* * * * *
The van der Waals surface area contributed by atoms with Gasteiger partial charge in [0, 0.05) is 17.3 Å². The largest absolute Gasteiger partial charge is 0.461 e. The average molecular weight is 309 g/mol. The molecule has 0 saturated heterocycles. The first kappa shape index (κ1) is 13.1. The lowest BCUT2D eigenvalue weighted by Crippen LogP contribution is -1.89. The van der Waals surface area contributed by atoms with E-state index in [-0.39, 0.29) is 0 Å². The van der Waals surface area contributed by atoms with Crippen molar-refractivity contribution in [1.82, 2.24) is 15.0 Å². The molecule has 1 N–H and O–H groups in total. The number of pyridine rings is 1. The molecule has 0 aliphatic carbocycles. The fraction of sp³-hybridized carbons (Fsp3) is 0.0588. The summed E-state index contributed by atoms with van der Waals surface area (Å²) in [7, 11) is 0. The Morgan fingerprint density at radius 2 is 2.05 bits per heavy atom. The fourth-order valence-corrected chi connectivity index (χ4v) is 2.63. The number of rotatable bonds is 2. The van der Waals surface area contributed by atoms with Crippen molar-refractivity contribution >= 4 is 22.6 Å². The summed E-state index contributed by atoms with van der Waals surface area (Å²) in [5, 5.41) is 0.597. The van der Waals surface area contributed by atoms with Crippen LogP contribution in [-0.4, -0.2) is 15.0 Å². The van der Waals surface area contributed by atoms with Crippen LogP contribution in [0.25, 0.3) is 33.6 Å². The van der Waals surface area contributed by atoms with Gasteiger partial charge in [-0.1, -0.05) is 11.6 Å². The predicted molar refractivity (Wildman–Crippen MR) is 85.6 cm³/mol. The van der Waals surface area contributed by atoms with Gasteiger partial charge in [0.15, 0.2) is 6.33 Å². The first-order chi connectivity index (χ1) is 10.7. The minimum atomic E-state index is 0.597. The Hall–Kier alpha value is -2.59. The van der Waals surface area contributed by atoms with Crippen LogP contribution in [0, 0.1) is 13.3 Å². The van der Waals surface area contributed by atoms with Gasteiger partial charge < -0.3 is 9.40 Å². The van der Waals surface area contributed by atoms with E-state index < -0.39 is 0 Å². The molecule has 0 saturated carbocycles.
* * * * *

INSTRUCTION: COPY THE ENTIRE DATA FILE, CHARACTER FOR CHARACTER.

The van der Waals surface area contributed by atoms with Gasteiger partial charge in [0, 0.05) is 17.3 Å². The largest absolute Gasteiger partial charge is 0.461 e. The average molecular weight is 309 g/mol. The molecule has 0 saturated heterocycles. The first kappa shape index (κ1) is 13.1. The lowest BCUT2D eigenvalue weighted by Crippen LogP contribution is -1.89. The van der Waals surface area contributed by atoms with E-state index in [-0.39, 0.29) is 0 Å². The van der Waals surface area contributed by atoms with Crippen molar-refractivity contribution in [1.82, 2.24) is 15.0 Å². The molecule has 1 N–H and O–H groups in total. The number of pyridine rings is 1. The molecule has 0 aliphatic carbocycles. The fraction of sp³-hybridized carbons (Fsp3) is 0.0588. The summed E-state index contributed by atoms with van der Waals surface area (Å²) in [7, 11) is 0. The Morgan fingerprint density at radius 2 is 2.05 bits per heavy atom. The fourth-order valence-corrected chi connectivity index (χ4v) is 2.63. The number of rotatable bonds is 2. The van der Waals surface area contributed by atoms with Crippen molar-refractivity contribution >= 4 is 22.6 Å². The summed E-state index contributed by atoms with van der Waals surface area (Å²) in [5, 5.41) is 0.597. The van der Waals surface area contributed by atoms with Crippen LogP contribution in [-0.4, -0.2) is 15.0 Å². The van der Waals surface area contributed by atoms with Crippen LogP contribution in [0.25, 0.3) is 33.6 Å². The van der Waals surface area contributed by atoms with Gasteiger partial charge in [-0.1, -0.05) is 11.6 Å². The predicted molar refractivity (Wildman–Crippen MR) is 85.6 cm³/mol. The van der Waals surface area contributed by atoms with Gasteiger partial charge in [0.15, 0.2) is 6.33 Å². The first-order chi connectivity index (χ1) is 10.7. The minimum atomic E-state index is 0.597. The Hall–Kier alpha value is -2.59. The van der Waals surface area contributed by atoms with Crippen LogP contribution in [0, 0.1) is 13.3 Å². The van der Waals surface area contributed by atoms with Gasteiger partial charge < -0.3 is 9.40 Å². The van der Waals surface area contributed by atoms with E-state index < -0.39 is 0 Å². The molecule has 0 saturated carbocycles.